Do You Have What It Takes To Be A True Artist? – Part 3
By Chris Standring
The real communicating artists seek unique expression. They are not interested anymore in sounding like their heroes. They have moved past that, now searching constantly, developing and refining their own unique voice.
Look at any of the true giants of yesterday and today. Yes you can hear their references, but they also have their own strong identity. At some point during their development something bigger than them took over. The chances are they knew it at the time and took advantage of it and made an extra effort to really hone that uniqueness.
Finding that unique inner voice might not be as easy for some. I think it starts by recognizing your technical weaknesses. It is often those weaknesses that ultimately end up becoming your artistic strengths.
Let’s face it, if you were able to play the guitar technically perfect, at all speeds, meticulously so every note that came out was totally clean and audible, would this be ultimately interesting to an audience?
Yes it might be very clever and impressive, but for how long could you listen to an album where every phrase felt like you were having your teeth drilled!!?
Wes Montgomery played with his thumb because he kept dropping his pick, ultimately enabling him to become the greatest and most influential jazz guitarist of all time.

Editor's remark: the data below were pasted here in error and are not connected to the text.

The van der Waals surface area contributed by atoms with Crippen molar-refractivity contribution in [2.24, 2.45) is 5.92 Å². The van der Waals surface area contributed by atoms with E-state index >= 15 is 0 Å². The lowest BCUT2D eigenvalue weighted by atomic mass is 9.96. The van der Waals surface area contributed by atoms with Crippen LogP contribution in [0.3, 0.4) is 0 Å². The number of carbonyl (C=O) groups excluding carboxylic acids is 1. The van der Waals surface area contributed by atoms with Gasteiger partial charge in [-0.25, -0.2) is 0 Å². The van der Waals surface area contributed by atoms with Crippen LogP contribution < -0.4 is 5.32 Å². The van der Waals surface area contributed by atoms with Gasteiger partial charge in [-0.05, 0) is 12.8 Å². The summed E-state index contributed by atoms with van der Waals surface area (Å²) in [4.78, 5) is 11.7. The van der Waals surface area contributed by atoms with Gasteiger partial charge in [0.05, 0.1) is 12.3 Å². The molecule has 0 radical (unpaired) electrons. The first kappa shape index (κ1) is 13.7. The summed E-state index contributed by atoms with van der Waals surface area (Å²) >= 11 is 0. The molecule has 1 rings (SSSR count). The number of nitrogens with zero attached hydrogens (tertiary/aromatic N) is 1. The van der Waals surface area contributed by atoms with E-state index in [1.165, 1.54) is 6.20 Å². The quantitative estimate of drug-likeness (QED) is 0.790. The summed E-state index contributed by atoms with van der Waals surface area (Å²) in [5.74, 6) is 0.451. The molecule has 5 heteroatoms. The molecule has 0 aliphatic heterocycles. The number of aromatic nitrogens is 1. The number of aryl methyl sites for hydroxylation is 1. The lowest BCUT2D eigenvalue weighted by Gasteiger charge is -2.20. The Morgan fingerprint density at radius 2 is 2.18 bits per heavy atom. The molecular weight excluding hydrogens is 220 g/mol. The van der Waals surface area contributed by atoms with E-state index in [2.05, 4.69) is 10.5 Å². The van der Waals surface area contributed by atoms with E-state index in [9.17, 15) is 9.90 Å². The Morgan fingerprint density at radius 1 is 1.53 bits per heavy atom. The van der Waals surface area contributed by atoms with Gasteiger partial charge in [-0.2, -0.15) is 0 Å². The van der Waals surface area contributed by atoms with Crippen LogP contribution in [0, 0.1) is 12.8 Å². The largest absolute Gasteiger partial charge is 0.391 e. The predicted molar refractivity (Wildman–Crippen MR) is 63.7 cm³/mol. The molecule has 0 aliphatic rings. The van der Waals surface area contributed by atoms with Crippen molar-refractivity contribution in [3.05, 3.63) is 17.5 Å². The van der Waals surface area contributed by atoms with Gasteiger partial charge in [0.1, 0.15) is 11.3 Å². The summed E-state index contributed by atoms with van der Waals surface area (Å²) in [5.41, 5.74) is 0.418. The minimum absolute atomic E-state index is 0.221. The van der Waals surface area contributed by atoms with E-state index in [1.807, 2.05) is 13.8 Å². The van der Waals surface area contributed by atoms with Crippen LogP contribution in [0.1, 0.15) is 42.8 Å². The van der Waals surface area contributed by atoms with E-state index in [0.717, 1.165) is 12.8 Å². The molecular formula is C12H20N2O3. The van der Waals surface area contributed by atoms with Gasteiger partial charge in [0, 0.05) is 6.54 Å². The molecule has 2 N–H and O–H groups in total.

BB King has about three licks in his entire blues repertoire. Does anyone NOT know BB King when they hear him?
Thelonius Monk refused to conform to traditional piano techniques and musical ideas. He simply HAD to play music the way he heard it in his head. He made such a bold musical statement during his time that he is emulated the world over and revered by the greatest musicians living today.
Technical shortcomings can be the very essence of your unique artistry. Now, should those shortcomings get in the way of what you need to say musically then those weaknesses might need to be turned around so they don’t restrict what you hear in your head.
Remember, the true artist simply communicates from within. All other extraneous thoughts, influences and distractions need to fall by the wayside. The minute a lick or a phrase that your hero played or sung (and made famous) ends up on your record – watch out! You might be in trouble.
Absolutely steal from your heroes, but just remember that real artistry is about what YOU have to say, not what your heroes have already said before, and have possibly said better.
Push yourself to the max and search for that truly unique quality within. After all, that next great talent we are all so desperately waiting for might just be you!
Chris Standring is a contemporary jazz recording artist who performs throughout the USA and Europe regularly. He has enjoyed much radio airplay with several albums, opening up a busy touring schedule. His music appears on many compilation CDs also. For more info on Chris’ popular home study jazz guitar course go to PlayJazzGuitar.com